Thermaltake ToughPower XT 775w PSU Review

Packaging & Appearance

Thermaltake  ToughPower XT 775w PSU Review

 

Packaging & Appearance

Normally at this point I'd spend a good few paragraphs going over the various corners of the packaging and making fun out of any spelling mistakes that found their way onto the retail product. However, as nobody thought to put our sample in any kind of outer packaging before placing it in the hands of the courier, the XT arrived looking it had been sent round the world 3 times, accumulating a wide selection of shipping labels before handed to a Rottweiler as a chew toy.

Thermaltake ToughPower XT 775w PSU Inside  Thermaltake  ToughPower XT 775w PSU Contents

Anyway, if one thing can be said for the packaging it's that it did its job. The single walled cardboard box, two slabs of foam and a bubblewrap bag kept the PSU well away from the dents and gouges incurred by the couriers, and the fact that Thermaltake were clever enough to place the mains lead and modular cables in separate compartments also means that nothing inside the box was free to rub up against the PSU's paintwork during the journey.

The contents of the box are fairly standard with only a mains cord, some screws, a manual, the modular cables and of course the PSU included.

Thermaltake ToughPower XT 775w PSU Top  Thermaltake ToughPower XT 775w PSU Fan Grill

Removing the PSU from it's bag we get a first look at the unit. Colour-wise it's a a kind of greyish, silverish, brownish, gold painted in a rather coarse powdercoat finish. I have to admit not being too keen on the punched fan grille as it reminds me slightly of a ventilation fan often seen in toilets, and it does look somewhat restrictive in comparison to a wire mesh grille. However, Thermaltake do deserve some points here as it's a break from boring black and it does help to give the unit an identity.

Thermaltake ToughPower XT 775w PSU Review  Thermaltake ToughPower XT 775w PSU Review

The rear of the XT looks quite similar to that of the Corsair HX series with a 'b' shaped honeycomb grill surrounding the mains socket and power switch. A large portion of the area at the top of the PSU is also taken up with a specification sticker that contains all the usual warnings, certification logos and a rail layout chart.

Thermaltake ToughPower XT 775w PSU Side  Thermaltake ToughPower XT 775w PSU LEDs

The side of the unit most likely to be visible from inside a windowed case hasn't escaped a large sticker either. In my opinion it does make the unit look a little tacky especially given that the sticker uses just matte colours with nothing special or shiny about it that would appeal to the Magpie inside me. However, in a completely unique move Thermaltake have actually placed three status LED's at the side of the unit that show when it is in Standby, Powered on or has had to switch off due to overheating.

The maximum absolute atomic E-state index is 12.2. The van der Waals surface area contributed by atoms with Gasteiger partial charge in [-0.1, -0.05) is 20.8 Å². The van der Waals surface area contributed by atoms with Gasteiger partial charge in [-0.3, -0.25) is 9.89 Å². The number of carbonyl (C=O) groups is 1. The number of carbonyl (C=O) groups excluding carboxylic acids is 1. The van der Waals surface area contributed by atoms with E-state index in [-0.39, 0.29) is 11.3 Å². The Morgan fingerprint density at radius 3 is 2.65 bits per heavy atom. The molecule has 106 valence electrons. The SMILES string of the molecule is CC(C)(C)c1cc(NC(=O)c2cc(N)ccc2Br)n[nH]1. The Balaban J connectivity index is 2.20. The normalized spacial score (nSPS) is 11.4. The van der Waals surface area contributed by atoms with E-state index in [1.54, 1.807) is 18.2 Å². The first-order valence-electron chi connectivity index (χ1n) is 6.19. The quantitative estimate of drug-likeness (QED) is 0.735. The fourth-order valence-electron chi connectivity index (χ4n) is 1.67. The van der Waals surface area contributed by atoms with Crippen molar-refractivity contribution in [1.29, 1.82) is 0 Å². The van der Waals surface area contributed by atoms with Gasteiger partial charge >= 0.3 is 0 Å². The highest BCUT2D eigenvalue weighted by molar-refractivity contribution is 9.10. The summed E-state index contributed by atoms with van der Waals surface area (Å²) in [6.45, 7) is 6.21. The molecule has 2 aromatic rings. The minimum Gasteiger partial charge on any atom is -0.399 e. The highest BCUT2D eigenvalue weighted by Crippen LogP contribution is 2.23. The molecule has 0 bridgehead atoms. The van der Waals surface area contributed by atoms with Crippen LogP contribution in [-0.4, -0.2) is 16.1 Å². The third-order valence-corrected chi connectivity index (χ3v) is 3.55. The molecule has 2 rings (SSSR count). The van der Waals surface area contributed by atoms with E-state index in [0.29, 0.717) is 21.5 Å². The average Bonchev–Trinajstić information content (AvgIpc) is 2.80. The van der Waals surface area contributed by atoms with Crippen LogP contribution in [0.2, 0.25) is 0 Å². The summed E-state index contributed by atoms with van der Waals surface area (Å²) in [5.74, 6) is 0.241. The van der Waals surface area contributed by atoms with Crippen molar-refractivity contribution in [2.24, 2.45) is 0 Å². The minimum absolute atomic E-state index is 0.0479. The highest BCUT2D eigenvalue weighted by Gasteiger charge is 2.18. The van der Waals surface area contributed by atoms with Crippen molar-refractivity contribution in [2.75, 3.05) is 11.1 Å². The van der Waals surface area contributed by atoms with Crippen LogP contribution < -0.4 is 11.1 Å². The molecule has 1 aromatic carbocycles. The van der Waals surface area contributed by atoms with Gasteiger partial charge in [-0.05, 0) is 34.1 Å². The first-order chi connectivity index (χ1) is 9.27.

Thermaltake ToughPower XT 775w PSU Top  Thermaltake ToughPower XT 775w PSU Rear

Finally, the front of the unit features a punched Thermaltake logo along with a modular cable diagram sticker. A collection of eight modular connectors takes up most of the space, but let's move on to the next page and take a look at these in detail.

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Most Recent Comments

10-05-2010, 07:36:56

tinytomlogan
The XT may have 25w more power than its 750w competitors, but does it have what it takes to impress OC3D?

Continue Reading

11-05-2010, 04:20:43

Stefan Payne
Isn't the 775W version silver certified?

12-05-2010, 13:38:38

JN
Stefan, I've been hearing mixed things. Apparently the website says silver, but the box most definitely says bronze

Maybe they re-submitted after the first batch went out. :/

13-05-2010, 13:34:22

VonBlade
Great review as ever Jim. Only you could make endless power supplies always seem fresh and interesting.

Love the new graphs too. Far simpler for people with less knowledge like myself to see the important data.

Great stuff.

22-05-2010, 12:37:25

Stefan Payne
Ah, OK.

It seems that the PSU Manufacturers tend to not advertise the gained 80+ certification but rahter one (or even two!) down.

It's understandable if you'll know something about it.

Anyway, there is a mistake in that review:

Quote:
Originally Posted by Review

"Thermaltake TT-1425B". However, after a bit of digging around it would appear that it is actually a re-labelled Yate Loon D14BM-12
That's not the case.

If you'll take a closer look, you'll see 'HA1425M12B-Z' wich leads to Ong Hua, the same Ong Hua Fan you'll find in Corsairs HX750/850.

18-08-2010, 06:06:15

Newbie
Hi. Can I start by saying great site and great reviews. As you can see by the user name I'm new to this and would really appreciate some clarity on the figures (as I must be missing something).

I have taken the figures from the 25% load line

........3.3v 5v +12v 5vsb -12v Totals

Volts 3.34 5.07 12.1 5.08 -11.98 13.61V

Amps 4.5 4.5 12.75 0.75 0.12 22.62A

Power = volts * amps = 307.8582 Watts

The output power shown in the table is 197 DC Watts

Could someone please explain what I'm missing

Many thanks

18-08-2010, 09:14:00

JN
Hi Newbie, the reason you're arriving at a wattage higher than what is stated in the table is because you are multiplying the initial power draw against the resultant voltage output.

What the table actually shows is the amperage load placed on each of the rails, and the resulting voltage output by the rails due to the strain from the load.
Reply
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